A car accident almost never happens on purpose. Nobody intends to cause a wreck, but their behavior can create the conditions that made the crash possible. For example, a driver who is speeding raises the risk that they will lose control and crash into another vehicle.
In Ohio personal injury law, this is known as fault. When someone is at fault for an accident injuring another person, the first person owes compensation. The purpose of a personal injury lawsuit is to determine if the defendant is at fault — and, if so, how much they must pay.
The difference comparative negligence makes
Of course, car accidents are not always 100 percent one driver’s fault. Many years ago, the law would not let the plaintiff in an auto collision lawsuit collect damages if the jury finds that they were even one percent to blame for what happened. Then most states, including Ohio, recognized that this was an impossibly high and unrealistic standard. They moved to comparative negligence, which lets plaintiffs collect damage even when they were partly at fault for their injuries, as long as they are not more than 50 percent to blame.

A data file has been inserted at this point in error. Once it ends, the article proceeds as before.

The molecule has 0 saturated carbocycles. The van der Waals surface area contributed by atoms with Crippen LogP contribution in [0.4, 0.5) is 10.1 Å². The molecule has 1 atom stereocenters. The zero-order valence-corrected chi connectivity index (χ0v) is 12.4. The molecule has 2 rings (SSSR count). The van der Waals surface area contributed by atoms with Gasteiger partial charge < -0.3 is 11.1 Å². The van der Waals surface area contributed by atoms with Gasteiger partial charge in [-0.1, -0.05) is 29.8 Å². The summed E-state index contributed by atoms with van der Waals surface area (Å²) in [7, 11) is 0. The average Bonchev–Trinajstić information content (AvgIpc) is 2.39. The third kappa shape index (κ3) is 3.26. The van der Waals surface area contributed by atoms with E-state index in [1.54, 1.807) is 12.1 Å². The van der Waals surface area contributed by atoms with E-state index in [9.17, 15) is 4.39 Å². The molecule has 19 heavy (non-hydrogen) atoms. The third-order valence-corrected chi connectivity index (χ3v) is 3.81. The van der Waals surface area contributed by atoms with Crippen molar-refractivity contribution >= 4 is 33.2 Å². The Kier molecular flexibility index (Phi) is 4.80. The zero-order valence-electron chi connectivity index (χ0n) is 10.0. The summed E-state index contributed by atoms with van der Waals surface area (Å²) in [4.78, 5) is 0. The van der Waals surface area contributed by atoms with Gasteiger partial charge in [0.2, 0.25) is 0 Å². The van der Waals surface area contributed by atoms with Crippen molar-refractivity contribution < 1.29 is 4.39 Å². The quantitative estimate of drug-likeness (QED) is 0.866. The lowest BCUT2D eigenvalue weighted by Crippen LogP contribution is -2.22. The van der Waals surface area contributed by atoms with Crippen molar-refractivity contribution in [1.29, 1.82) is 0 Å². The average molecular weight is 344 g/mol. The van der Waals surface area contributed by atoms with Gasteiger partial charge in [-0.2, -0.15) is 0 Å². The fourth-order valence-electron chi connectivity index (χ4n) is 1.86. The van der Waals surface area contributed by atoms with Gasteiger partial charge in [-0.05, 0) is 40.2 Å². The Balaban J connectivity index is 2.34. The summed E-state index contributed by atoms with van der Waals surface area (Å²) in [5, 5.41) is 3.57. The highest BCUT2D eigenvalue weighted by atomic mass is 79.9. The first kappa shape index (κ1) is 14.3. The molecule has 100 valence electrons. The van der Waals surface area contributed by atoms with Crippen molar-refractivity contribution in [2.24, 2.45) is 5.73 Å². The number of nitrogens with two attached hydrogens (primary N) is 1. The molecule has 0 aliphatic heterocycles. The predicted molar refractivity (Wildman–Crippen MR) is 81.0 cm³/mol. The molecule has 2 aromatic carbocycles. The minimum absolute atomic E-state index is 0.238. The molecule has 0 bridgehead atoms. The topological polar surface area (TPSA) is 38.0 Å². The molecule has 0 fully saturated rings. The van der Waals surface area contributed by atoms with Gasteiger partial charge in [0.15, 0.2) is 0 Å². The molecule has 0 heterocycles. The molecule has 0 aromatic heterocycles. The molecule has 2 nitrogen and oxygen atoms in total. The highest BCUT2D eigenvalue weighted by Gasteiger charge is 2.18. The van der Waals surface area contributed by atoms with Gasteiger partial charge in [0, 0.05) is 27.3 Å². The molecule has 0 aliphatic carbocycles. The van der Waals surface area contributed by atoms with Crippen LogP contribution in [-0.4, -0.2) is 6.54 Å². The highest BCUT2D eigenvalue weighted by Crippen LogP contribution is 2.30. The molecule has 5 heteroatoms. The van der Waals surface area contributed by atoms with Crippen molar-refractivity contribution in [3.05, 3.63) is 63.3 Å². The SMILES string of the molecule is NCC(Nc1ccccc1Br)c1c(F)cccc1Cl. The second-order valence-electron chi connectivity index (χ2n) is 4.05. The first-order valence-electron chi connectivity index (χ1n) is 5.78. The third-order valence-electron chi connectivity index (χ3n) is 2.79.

For example, say a driver was going five mph over the speed limit when another motorist failed to yield on a left turn, and the two vehicles crashed as a result. In the resulting trial, the jury finds that the second driver was 90 percent to blame for the plaintiff’s injuries but also that the plaintiff was 10 percent responsible. But instead of dismissing the claim, an Ohio jury in a case like this would simply deduct 10 percent from the damages it awards the plaintiff.
Few car accident cases ever go to trial. But an experienced personal injury attorney can use the evidence from your accident to show the insurance company the level of compensation you are entitled to.